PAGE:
New Delhi: The Supreme Court today held that it can dissolve marriages on the ground of “irretrievable breakdown of marriage” invoking special powers under Article 142. It further held that the mandatory waiting period of six months for divorce through mutual consent can be done away with, subject to conditions.
"We have also laid down factors which can determine when there will be an irretrievable breakdown of marriage," a Constitution Bench comprising Justices Sanjay Kishan Kaul, Sanjiv Khanna, AS Oka, Vikram Nath, and JK Maheshwari, said. The bench has also laid out how to balance out equities, specifically with regard to maintenance, alimony, and the rights of the children.
A court grants a “cooling off” period of six months to a couple seeking a divorce, with the intent to save the marriage. After the end of six months, the couple may decide to reunite or proceed with a divorce.
However, the top court has said that the period of six months can be dispensed with if certain requirements and conditions are met.
“The time gap is meant to enable the parties to cogitate, analyse and take a deliberated decision. The object of the cooling-off period is not to stretch the already disintegrated marriage, or to prolong the agony and misery of the parties when there are no chances of the marriage working out. Therefore, once every effort has been made to salvage the marriage and there remains no possibility of reunion and cohabitation, the court is not powerless in enabling the parties to avail a better option, which is to grant the divorce. The waiver is not to be given on mere asking, but on the court being satisfied beyond doubt that the marriage has shattered beyond repair,” it said.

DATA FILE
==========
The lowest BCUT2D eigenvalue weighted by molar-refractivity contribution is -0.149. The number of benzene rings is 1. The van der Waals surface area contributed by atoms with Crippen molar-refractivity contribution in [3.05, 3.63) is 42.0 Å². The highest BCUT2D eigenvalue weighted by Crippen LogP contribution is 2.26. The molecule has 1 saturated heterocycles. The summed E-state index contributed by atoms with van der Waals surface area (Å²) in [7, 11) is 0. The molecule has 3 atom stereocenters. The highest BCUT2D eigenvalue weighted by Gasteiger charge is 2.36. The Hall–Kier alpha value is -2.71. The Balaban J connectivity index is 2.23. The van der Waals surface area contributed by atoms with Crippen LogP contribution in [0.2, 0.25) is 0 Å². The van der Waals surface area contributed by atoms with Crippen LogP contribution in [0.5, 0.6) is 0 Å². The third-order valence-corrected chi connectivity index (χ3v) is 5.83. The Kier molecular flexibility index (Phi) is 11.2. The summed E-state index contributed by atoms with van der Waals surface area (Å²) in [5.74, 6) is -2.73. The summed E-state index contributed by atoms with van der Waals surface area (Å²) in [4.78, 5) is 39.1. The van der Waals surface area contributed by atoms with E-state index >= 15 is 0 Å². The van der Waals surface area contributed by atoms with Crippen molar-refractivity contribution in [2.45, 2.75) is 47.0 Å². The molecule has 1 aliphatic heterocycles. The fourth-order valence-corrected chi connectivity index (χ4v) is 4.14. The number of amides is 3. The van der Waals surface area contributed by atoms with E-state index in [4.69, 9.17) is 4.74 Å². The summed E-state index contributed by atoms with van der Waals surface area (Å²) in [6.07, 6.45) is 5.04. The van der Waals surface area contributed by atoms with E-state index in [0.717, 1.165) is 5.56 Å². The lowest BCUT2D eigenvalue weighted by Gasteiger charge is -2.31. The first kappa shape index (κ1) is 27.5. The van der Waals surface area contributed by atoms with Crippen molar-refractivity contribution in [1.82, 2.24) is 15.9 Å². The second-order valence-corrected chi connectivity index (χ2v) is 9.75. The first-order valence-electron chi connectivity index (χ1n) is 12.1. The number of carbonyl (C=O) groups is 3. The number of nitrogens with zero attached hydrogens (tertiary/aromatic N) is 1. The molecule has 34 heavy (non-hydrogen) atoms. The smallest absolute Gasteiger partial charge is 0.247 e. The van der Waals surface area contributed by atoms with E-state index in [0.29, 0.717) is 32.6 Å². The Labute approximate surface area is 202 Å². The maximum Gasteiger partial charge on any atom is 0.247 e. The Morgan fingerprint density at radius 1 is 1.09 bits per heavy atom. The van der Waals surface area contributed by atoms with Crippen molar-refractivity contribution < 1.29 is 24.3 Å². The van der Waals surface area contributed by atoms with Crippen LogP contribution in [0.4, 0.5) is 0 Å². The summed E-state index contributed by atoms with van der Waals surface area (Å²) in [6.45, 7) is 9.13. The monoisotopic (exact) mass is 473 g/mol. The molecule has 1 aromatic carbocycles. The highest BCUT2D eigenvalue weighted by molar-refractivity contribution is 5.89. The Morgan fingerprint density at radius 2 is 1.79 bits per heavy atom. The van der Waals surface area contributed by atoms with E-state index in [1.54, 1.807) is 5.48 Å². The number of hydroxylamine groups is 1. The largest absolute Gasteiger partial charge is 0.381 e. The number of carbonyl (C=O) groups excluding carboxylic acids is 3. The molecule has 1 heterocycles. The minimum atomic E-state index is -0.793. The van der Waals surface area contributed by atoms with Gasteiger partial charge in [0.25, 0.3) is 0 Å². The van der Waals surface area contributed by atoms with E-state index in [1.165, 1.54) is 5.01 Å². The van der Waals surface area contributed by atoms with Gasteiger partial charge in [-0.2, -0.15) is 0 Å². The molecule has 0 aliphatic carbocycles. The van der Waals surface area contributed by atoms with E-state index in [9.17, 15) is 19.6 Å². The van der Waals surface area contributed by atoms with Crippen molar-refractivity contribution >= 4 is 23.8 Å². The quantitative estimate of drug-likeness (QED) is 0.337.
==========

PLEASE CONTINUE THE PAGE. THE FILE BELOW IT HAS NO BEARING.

However, the court clarified that a party cannot directly approach the Supreme Court (a right given to citizens under Article 32 of the Constitution of India if they feel that their right has been ‘unduly deprived’) and seek relief of dissolution of marriage on the ground of irretrievable breakdown of marriage directly from it.
“The reason is that the remedy of a person aggrieved by the decision of the competent judicial forum is to approach the superior tribunal/forum for redressal of his/her grievance,” it said.
The original issue referred to the Constitution Bench was whether the mandatory waiting period for divorce by mutual consent, as prescribed under Section 13B of the Hindu Marriage Act, could be waived by the Supreme Court, exercising its vast powers under Article 142, in order to dissolve broken-down marriages between consenting couples without referring them to family courts for protracted judicial proceedings to get the decree of separation. However, during the hearing, the Constitution Bench decided to consider the issue of whether marriages could be dissolved on the ground of irretrievable breakdown.
"Article 142 must be considered in light of the fundamental rights. It should contravene a non-derogable function of the Constitution. Court under the power is empowered to complete justice," the bench said.
Article 142 of the Constitution deals with the enforcement of decrees and orders of the top court to do “complete justice” in any matter pending before it.
The case was referred to a five-judge bench seven years ago by a Division Bench of Justices Shiva Kirti Singh and R Banumathi (both retired) in a transfer petition. After hearing arguments, the Constitution Bench reserved its judgment on September 29, 2022.